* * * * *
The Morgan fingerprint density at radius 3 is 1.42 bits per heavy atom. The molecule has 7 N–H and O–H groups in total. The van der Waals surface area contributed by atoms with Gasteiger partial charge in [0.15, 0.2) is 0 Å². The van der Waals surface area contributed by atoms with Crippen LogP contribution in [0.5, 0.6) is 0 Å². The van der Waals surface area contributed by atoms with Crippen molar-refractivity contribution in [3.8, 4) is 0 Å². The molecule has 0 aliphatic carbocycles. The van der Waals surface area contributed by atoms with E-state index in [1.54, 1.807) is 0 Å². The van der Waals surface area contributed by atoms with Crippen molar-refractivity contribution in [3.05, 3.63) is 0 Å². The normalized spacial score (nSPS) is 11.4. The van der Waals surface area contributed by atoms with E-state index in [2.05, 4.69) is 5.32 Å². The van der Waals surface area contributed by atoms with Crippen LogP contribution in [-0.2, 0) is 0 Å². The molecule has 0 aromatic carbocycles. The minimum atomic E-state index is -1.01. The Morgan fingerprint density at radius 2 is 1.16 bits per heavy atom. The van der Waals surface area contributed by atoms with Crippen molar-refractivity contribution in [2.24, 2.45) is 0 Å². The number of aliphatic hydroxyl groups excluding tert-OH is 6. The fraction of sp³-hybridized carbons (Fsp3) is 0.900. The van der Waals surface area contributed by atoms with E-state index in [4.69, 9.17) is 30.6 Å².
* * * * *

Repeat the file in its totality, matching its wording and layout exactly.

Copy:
The Morgan fingerprint density at radius 3 is 1.42 bits per heavy atom. The molecule has 7 N–H and O–H groups in total. The van der Waals surface area contributed by atoms with Gasteiger partial charge in [0.15, 0.2) is 0 Å². The van der Waals surface area contributed by atoms with Crippen LogP contribution in [0.5, 0.6) is 0 Å². The van der Waals surface area contributed by atoms with Crippen molar-refractivity contribution in [3.8, 4) is 0 Å². The molecule has 0 aliphatic carbocycles. The van der Waals surface area contributed by atoms with E-state index in [1.54, 1.807) is 0 Å². The van der Waals surface area contributed by atoms with Crippen molar-refractivity contribution in [3.05, 3.63) is 0 Å². The normalized spacial score (nSPS) is 11.4. The van der Waals surface area contributed by atoms with E-state index in [2.05, 4.69) is 5.32 Å². The van der Waals surface area contributed by atoms with Crippen LogP contribution in [-0.2, 0) is 0 Å². The molecule has 0 aromatic carbocycles. The minimum atomic E-state index is -1.01. The Morgan fingerprint density at radius 2 is 1.16 bits per heavy atom. The van der Waals surface area contributed by atoms with Crippen molar-refractivity contribution in [2.24, 2.45) is 0 Å². The number of aliphatic hydroxyl groups excluding tert-OH is 6. The fraction of sp³-hybridized carbons (Fsp3) is 0.900. The van der Waals surface area contributed by atoms with E-state index in [4.69, 9.17) is 30.6 Å².